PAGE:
Travel insights from ASTA

Legal Implications of “Agents” to “Advisors”

From Peter Lobasso, General Counsel, ASTA

Since ASTA rebranded earlier this year to become the American Society of Travel Advisors, a number of our members have contacted us to ask us whether the association’s name change and the increasingly widespread use of the term “advisor” rather than “agent” has any legal implications of which they should be aware. It’s an interesting question and one that is worthy of some consideration.

To begin, whether we choose to call ourselves agents or advisors, we remain “agents” in the legal sense of the term, meaning that we have been authorized to act on behalf of another. The other person or entity we are authorized to act for is known as the principal. In most cases, the agent’s principal will either be a supplier or a traveler or, most commonly, both at the same time. Obviously, advisors are not only agents in the strict legal sense, as they regularly impart specialized expertise and knowledge to their clients beyond what would be expected of a mere intermediary. That said, however, they are nonetheless agents in the first instance. This means, of course, that advisors owe certain obligations or duties – collectively known as the “duty of care” – to their principals. As that term suggests, agents are expected to exercise reasonable care and diligence when acting, and the failure to do so can result in the agent being held liable to the principal for whatever damages result from that failure.

Under certain circumstances, agents will be deemed their principals’ fiduciaries, meaning they will be held to a higher standard of conduct as compared with the ordinary duty of care. Where a fiduciary relationship exists the agent must, among other things, place the interests of the principal ahead of his or her own, resolving any conflict in the principal’s favor, as well as provide the best, as opposed to merely suitable, advice. The distinction between “best” and “suitable” becomes significant when multiple options are available and the parties’ interests with respect to those options do not align. For example, the “best” cruise for a client’s family vacation may pay the agent a lower commission than a “suitable” one.

Whether an advisor will be held to the higher fiduciary standard will typically depend on a number of factors. The law of the jurisdiction is certainly relevant, as courts in a number of states have determined in earlier cases that travel agents are indeed their clients’ fiduciaries. Courts may also consider the source of the agent’s compensation in determining the appropriate standard. Advisors who charge their clients service fees (something ASTA encourages its members to do) as opposed to receiving only commission compensation are more likely to be considered by the courts in making the determination. Agents possessing credentials such as the ASTA Verified Travel Advisor designation earned by satisfying specific educational requirements typically hold themselves out as experts capable of providing professional advice, and accordingly should expect to be held to a higher standard of care than their uncertified counterparts.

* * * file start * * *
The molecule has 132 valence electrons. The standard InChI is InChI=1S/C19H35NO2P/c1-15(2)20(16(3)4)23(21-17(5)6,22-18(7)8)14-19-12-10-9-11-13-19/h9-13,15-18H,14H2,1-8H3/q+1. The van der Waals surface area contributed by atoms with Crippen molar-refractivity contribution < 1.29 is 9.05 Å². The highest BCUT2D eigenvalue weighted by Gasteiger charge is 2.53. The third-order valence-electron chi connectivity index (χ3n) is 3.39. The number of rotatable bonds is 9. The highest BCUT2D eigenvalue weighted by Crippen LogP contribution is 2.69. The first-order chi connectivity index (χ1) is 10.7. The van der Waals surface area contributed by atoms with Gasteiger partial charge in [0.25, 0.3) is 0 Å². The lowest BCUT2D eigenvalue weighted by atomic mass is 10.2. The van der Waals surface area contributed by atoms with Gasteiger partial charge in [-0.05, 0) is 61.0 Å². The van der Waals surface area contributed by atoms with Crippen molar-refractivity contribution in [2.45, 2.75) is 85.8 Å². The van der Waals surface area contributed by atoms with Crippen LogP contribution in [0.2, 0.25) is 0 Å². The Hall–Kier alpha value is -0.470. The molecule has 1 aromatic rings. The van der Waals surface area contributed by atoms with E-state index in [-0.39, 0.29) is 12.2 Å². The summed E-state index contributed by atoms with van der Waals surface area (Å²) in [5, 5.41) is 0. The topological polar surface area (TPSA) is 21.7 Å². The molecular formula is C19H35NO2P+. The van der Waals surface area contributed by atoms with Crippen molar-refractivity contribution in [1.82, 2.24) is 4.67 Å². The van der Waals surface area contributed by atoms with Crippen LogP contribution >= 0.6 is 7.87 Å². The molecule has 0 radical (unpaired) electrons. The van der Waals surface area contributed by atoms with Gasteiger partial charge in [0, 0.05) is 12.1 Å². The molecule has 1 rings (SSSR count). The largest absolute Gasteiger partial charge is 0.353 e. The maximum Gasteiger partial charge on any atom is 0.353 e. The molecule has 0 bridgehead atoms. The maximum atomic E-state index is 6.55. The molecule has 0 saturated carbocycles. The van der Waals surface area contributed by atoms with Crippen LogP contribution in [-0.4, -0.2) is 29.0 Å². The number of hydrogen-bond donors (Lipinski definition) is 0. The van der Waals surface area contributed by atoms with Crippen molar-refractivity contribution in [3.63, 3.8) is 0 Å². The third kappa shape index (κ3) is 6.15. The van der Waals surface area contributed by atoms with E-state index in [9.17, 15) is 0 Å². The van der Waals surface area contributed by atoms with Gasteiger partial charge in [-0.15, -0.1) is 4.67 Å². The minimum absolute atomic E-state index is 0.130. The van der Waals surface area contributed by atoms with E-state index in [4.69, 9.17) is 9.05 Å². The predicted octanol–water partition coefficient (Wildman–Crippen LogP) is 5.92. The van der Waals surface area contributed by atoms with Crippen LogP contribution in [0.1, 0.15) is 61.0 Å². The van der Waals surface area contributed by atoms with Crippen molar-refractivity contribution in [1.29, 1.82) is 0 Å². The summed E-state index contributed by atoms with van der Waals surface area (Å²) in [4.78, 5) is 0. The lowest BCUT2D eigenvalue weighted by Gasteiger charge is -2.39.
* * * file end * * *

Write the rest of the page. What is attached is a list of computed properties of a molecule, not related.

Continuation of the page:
So how does a decision to call yourself an advisor (or for ASTA to refer its members as advisors) impact all of this? Well, for those operating in jurisdictions where travel professionals are plainly held to the fiduciary standard, not much should change. But where the reported case law as to the applicable standard is either unclear or is non-existent, courts will be more inclined to consider the totality of the circumstances when deciding on the standard. In those situations, what you call yourself potentially could make a difference, as the connotation associated with the term “agent” is different than that associated with “advisor.” The former term suggests an intermediary acting at the client’s direction, while the latter term suggests an expert who possesses knowledge in a particular field and receives compensation for providing that knowledge to his or her client.

In a close case, the distinction between the two terms might tip the balance in favor of a determination that the advisor is his or her client’s fiduciary. That of course is not a reason to continue using the traditional appellation, but rather is a reflection of the fact that “agent” no longer accurately describes what it is we do. To the contrary, today’s advisors do indeed render valuable professional advice to their clients. As this is one of the primary benefits of using an advisor rather than going it alone, it only makes sense that our association’s name – and yours – should reflect this.

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